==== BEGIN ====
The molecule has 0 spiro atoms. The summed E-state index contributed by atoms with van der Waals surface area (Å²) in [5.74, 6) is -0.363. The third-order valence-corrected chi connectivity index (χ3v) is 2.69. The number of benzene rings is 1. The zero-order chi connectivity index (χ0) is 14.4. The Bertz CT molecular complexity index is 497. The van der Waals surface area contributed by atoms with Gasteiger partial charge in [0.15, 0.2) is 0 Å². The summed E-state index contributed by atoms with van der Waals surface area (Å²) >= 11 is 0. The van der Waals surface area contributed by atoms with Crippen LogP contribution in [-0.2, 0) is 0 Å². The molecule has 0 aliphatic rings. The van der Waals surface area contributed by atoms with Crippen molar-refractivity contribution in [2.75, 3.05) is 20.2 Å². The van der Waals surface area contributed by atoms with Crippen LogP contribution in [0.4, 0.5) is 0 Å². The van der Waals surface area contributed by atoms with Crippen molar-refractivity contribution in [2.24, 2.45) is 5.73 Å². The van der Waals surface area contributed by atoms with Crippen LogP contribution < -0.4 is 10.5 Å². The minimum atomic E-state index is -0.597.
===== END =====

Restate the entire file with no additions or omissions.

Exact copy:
The molecule has 0 spiro atoms. The summed E-state index contributed by atoms with van der Waals surface area (Å²) in [5.74, 6) is -0.363. The third-order valence-corrected chi connectivity index (χ3v) is 2.69. The number of benzene rings is 1. The zero-order chi connectivity index (χ0) is 14.4. The Bertz CT molecular complexity index is 497. The van der Waals surface area contributed by atoms with Gasteiger partial charge in [0.15, 0.2) is 0 Å². The summed E-state index contributed by atoms with van der Waals surface area (Å²) >= 11 is 0. The van der Waals surface area contributed by atoms with Crippen LogP contribution in [-0.2, 0) is 0 Å². The molecule has 0 aliphatic rings. The van der Waals surface area contributed by atoms with Crippen molar-refractivity contribution in [2.75, 3.05) is 20.2 Å². The van der Waals surface area contributed by atoms with Crippen LogP contribution in [0.4, 0.5) is 0 Å². The van der Waals surface area contributed by atoms with Crippen molar-refractivity contribution in [2.24, 2.45) is 5.73 Å². The van der Waals surface area contributed by atoms with Crippen LogP contribution < -0.4 is 10.5 Å². The minimum atomic E-state index is -0.597.